“Success consists of going from failure to failure without loss of enthusiasm.” - Winston Churchill
I like trying new things. They don't always work. Sometimes they are a complete failure, other times I just lose interest. But once in a while they're a success!
The straw bales, I have to say, I am counting as a huge success. It may have been an alignment of the stars and by stars I mean a combination of favorable weather conditions. We've had pretty good weather, not too hot or dry. I think the Japanese beetles came out later than usual this summer. The mosquitoes haven't been too bad which doesn't have much effect on plants but has a great effect on me and my interest in the vegetable garden. Finally, and most importantly and the only factor which I had any control of was my whole design plan and new outlook on the vegetable garden.
In order to assure my ongoing interest in the garden I did a little research into some practices that have been used for centuries and have only recently come back into vogue. The mandala shape and permaculture both make best use of space and resources. In addition, I brought some perennials into the garden, both the pollinatorattractors and also just the plants I love and have not been able to grow because of our abundant deer population.
So, the groundwork was laid and the conditions were right. I conditioned and planted the bales. I read all the instructions on the internet. The success or failure of the straw bales determined whether I would have garden ripe tomatoes, basil, peppers and so on.
I was practical, yet hopeful. I put in the small bargain plants so as not to lose too much money on the experiment. I took advantage of the warm composted bales and planted extra early in case I needed to start over the traditional way.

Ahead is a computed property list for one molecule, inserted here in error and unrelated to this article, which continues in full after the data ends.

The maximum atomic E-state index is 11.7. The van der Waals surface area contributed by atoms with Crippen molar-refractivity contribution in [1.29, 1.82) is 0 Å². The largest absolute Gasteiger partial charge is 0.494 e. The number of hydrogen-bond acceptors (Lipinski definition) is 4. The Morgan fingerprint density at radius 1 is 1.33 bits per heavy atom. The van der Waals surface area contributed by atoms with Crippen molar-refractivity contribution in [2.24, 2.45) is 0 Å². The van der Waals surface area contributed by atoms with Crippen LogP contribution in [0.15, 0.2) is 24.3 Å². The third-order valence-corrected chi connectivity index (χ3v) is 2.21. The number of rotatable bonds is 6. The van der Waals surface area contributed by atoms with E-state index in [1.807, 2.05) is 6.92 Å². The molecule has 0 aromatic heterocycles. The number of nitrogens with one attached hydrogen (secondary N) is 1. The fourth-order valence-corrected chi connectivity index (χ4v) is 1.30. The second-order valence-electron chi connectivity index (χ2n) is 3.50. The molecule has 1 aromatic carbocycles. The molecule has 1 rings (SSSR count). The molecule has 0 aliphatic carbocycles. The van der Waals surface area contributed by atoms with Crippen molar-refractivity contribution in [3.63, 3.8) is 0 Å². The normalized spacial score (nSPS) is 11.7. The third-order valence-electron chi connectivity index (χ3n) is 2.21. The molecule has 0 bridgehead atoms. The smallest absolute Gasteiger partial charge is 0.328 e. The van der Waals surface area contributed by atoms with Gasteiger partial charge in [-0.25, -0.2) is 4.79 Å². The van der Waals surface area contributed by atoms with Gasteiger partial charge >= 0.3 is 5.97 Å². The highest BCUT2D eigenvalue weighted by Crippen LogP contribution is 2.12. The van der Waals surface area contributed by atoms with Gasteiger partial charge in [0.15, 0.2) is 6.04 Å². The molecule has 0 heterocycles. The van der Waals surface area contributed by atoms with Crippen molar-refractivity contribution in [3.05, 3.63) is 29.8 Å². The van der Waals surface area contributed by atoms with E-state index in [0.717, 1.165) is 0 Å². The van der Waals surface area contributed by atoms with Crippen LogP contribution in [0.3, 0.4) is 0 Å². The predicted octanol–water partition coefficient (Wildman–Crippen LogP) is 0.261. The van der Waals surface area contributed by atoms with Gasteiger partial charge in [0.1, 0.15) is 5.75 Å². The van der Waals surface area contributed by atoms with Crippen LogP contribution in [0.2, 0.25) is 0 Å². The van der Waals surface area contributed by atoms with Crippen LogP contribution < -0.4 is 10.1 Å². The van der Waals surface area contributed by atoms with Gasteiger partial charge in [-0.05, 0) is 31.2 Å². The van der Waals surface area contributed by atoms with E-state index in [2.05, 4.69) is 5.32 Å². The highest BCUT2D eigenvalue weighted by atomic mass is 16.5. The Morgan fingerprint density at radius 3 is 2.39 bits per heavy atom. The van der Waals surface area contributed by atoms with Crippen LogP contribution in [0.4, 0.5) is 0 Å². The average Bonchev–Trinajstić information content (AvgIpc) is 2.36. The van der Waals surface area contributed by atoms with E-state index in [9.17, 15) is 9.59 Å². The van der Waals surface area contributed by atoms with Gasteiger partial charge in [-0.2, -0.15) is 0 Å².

And lo and behold, to my amazement they have been a complete success.
It's late July and the bales have composted and sunken down onto the organic material I laid underneath them. They soak up much more water now than in the beginning. I have no worries about soil born tomato diseases since everything grows a few feet up off the ground. This also helps with air circulation so powdery mildew has not been a problem. That said, I have a few tips and pointers that I learned from the experience. 1. Get your bales early in Spring or even the Fall before if possible. Let them go through the stages of composting including a period when the mushrooms started coming up all over the place.
2. If you're tying 2 bales together, which I recommend for the larger planting area, tie them tightly with multiple layers of twine. Nylon string would be even better because it won't decay and break as it's exposed to water and sun. 3. If you're planting seeds directly into the bales separate the straw a little bit and sprinkle in a little potting soil in so the seeds have something to start in and so they don't fall too far into the bale. 4. If the bales do break open you can try to retie or just hold them together with posts or sticks stuck into the ground, close to the side of the bale. 5. Tomato cages and stakes can be stuck right into the bales for stability.
6. Apply a fertilizer high in nitrogen midway through the summer or when the plant leaves begin to loose their dark green color. “Success is not final, failure is not fatal: it is the courage to continue that counts.” - WC Keep it fresh! Have fun!